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1 big thing: The drug pricing debate is stuck in the past
There's a scientific and economic revolution happening in medicine, and the political debate over drug prices isn’t keeping up, my colleague Caitlin Owens writes.
The big picture: "We haven't really contemplated how we're going to absorb some of these things," Food and Drug Administration commissioner Scott Gottlieb said. "These are good problems to have … but they are policy challenges."
Where it stands: Congress is mainly squabbling over proposals to reduce prices by boosting competition. And with the exception of some very preliminary talk about the length of patent exclusivity period for biologics, they're mostly focused on traditional small-molecule generics.
But those regulatory tools were designed for a world in which pharmaceutical companies develop relatively simple drugs and try to market them to a big group of people. And science is rapidly moving away from that world.
- In the promising new field of cancer immunotherapy, for example, each dose is custom-made for each patient. Treatment can come with a price tag north of $1 million once all is said and done.
The old dichotomy of a brand-name pill followed by a generic version of that pill doesn't just hold up for custom-made drugs. And even when new drugs aren't entirely individualized, many will still be targeted at smaller numbers of patients.
- "Generic entry might not prove to be as successful for addressing this problem as it has historically been, and I think it's because we fundamentally have shifted into these other types of products where competition is just more challenging," Vanderbilt professor Stacie Dusetzina said.
The bottom line: For now, Congress is focused mainly on areas where it can build consensus — and that means solving a lot of yesterday's problems, even as a new and wildly expensive future is already arriving.
2. Another legal loss for Trump
I wrote yesterday that President Trump's health care agenda was hitting brick walls in the courts — and the hits keep coming.
Driving the news: A federal judge in Washington yesterday struck down the administration's expansion of association health plans, which allow similarly situated individuals to band together and buy insurance as if they were a company.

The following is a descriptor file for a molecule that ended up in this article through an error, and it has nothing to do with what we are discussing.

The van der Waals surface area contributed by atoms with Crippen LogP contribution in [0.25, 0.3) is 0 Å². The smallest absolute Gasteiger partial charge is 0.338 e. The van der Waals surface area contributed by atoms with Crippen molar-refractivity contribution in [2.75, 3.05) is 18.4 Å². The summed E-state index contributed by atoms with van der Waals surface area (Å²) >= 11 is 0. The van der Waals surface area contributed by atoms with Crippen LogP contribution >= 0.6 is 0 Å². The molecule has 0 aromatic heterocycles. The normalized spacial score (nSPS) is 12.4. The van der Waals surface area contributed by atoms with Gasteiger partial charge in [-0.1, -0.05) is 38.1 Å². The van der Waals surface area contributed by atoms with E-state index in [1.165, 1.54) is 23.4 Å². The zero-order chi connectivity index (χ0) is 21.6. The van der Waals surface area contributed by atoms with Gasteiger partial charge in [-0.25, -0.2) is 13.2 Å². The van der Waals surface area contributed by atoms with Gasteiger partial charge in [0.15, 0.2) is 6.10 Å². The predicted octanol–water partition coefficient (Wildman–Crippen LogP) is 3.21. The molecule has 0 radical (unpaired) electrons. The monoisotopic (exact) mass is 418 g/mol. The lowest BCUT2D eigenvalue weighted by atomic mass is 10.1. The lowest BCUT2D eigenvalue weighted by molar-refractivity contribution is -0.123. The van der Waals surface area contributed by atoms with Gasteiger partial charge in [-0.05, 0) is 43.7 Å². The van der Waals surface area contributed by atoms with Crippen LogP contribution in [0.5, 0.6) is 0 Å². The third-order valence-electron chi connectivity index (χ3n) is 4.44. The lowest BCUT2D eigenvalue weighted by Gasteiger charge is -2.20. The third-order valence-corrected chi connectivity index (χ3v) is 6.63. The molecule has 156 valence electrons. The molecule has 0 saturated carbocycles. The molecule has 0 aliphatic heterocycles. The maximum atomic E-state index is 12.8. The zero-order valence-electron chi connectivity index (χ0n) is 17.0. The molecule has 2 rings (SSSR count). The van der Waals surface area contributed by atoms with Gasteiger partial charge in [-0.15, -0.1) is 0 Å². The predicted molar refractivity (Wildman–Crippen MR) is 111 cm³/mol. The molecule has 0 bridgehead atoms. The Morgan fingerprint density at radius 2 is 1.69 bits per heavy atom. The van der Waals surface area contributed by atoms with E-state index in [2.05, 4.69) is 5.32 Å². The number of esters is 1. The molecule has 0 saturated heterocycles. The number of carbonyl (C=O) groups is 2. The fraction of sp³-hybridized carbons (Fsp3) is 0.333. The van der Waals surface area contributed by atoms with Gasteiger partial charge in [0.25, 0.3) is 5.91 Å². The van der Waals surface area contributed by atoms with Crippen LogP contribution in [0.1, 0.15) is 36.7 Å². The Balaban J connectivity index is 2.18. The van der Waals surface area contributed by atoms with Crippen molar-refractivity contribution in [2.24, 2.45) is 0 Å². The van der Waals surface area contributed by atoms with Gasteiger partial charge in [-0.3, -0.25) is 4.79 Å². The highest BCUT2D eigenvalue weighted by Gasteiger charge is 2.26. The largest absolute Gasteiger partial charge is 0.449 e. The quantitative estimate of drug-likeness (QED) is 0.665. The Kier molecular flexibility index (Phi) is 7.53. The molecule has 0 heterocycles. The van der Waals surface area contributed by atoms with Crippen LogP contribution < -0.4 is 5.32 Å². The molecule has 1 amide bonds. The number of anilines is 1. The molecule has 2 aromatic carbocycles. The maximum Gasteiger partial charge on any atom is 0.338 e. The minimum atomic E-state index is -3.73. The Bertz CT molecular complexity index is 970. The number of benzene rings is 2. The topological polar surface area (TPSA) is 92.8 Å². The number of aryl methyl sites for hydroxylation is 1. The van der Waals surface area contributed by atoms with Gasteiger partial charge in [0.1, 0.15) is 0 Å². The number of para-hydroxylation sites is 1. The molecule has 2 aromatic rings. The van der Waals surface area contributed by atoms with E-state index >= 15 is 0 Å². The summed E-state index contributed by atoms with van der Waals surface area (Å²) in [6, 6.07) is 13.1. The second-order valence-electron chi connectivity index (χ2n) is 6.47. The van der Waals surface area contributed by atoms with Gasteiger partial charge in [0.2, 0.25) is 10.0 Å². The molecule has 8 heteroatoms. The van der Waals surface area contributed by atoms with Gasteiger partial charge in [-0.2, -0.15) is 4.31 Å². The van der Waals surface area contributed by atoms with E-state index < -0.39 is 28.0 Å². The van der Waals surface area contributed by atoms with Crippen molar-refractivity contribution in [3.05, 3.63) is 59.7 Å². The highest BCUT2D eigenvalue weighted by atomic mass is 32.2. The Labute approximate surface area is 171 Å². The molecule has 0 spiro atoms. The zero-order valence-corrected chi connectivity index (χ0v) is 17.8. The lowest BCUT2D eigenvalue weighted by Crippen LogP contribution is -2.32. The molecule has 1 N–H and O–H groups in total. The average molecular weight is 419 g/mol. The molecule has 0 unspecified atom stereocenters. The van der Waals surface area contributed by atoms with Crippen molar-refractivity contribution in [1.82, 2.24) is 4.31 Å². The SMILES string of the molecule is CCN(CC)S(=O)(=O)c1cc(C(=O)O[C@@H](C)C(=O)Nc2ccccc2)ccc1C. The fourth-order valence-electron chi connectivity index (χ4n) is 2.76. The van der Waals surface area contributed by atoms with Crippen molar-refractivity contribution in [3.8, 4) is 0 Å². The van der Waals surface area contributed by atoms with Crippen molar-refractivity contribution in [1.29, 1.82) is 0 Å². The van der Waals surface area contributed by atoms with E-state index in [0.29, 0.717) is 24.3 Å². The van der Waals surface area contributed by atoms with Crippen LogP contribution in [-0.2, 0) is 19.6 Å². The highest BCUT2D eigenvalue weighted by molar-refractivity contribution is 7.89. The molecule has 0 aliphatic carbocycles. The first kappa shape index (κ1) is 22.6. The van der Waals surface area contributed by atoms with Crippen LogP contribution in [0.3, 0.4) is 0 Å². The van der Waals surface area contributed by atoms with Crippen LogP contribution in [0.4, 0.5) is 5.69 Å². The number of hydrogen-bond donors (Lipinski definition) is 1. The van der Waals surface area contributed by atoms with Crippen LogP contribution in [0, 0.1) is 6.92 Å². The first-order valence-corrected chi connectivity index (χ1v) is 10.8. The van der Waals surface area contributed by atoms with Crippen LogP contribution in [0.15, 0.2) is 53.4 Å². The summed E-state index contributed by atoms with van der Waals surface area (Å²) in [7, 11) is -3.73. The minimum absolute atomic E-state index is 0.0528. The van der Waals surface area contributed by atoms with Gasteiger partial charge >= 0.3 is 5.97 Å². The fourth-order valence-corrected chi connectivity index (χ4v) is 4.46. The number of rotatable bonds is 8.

- "The Final Rule is clearly an end-run around the ACA," Judge John Bates wrote in his decision.
- Moreover, Bates said, the rule exceeded the federal government's authority over employer-sponsored insurance, because it set "no meaningful limitation" on who can participate in an insurance-purchasing association.
Context: Trump expanded association health plans alongside the expansion of bare-bones "short-term" plans, and both moves were cast as alternatives to the ACA.
- But association plans were seen as the less dramatic of those two policies — they still have to follow certain benefit rules.
- And that has largely borne out: The plans on the market now are relatively comprehensive, covering pre-existing conditions and, in many cases, more benefits than they legally have to.
3. Here's the first drug ad to include prices
Xarelto will be the first drug to include pricing information in its TV ads, even before the Trump administration finalizes rules that will require those disclosures.
Why it matters: There's been plenty of uncertainty about how this would work and what it will look like. The administration wants drugmakers to include list prices, which most people don't pay, and critics say that could give patients an unrealistically inflated view of their costs.
How it works: The Xarelto ad, which begins running today, shows the drug's $448 per month list price, then adds that most patients pay between $0 and $47, depending on their insurance.